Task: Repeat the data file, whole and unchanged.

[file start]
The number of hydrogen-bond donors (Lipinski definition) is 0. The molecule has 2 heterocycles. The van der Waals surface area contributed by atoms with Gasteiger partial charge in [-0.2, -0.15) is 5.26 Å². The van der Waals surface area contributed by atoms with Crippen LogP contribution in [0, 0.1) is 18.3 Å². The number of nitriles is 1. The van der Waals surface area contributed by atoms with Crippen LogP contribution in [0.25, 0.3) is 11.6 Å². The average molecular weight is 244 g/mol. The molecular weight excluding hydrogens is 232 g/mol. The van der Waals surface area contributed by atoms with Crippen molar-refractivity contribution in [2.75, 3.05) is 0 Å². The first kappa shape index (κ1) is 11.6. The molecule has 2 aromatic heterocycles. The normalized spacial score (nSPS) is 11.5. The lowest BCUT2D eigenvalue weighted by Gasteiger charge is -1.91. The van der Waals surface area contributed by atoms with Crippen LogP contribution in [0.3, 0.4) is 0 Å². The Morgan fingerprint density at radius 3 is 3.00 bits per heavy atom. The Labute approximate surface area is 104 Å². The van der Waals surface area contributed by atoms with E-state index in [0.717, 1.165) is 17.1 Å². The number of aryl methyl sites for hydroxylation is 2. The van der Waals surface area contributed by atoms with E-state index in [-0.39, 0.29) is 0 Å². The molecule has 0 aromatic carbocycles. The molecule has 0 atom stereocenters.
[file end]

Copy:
The number of hydrogen-bond donors (Lipinski definition) is 0. The molecule has 2 heterocycles. The van der Waals surface area contributed by atoms with Gasteiger partial charge in [-0.2, -0.15) is 5.26 Å². The van der Waals surface area contributed by atoms with Crippen LogP contribution in [0, 0.1) is 18.3 Å². The number of nitriles is 1. The van der Waals surface area contributed by atoms with Crippen LogP contribution in [0.25, 0.3) is 11.6 Å². The average molecular weight is 244 g/mol. The molecular weight excluding hydrogens is 232 g/mol. The van der Waals surface area contributed by atoms with Crippen molar-refractivity contribution in [2.75, 3.05) is 0 Å². The first kappa shape index (κ1) is 11.6. The molecule has 2 aromatic heterocycles. The normalized spacial score (nSPS) is 11.5. The lowest BCUT2D eigenvalue weighted by Gasteiger charge is -1.91. The van der Waals surface area contributed by atoms with Crippen LogP contribution in [0.3, 0.4) is 0 Å². The Morgan fingerprint density at radius 3 is 3.00 bits per heavy atom. The Labute approximate surface area is 104 Å². The van der Waals surface area contributed by atoms with E-state index in [0.717, 1.165) is 17.1 Å². The number of aryl methyl sites for hydroxylation is 2. The van der Waals surface area contributed by atoms with E-state index in [-0.39, 0.29) is 0 Å². The molecule has 0 aromatic carbocycles. The molecule has 0 atom stereocenters.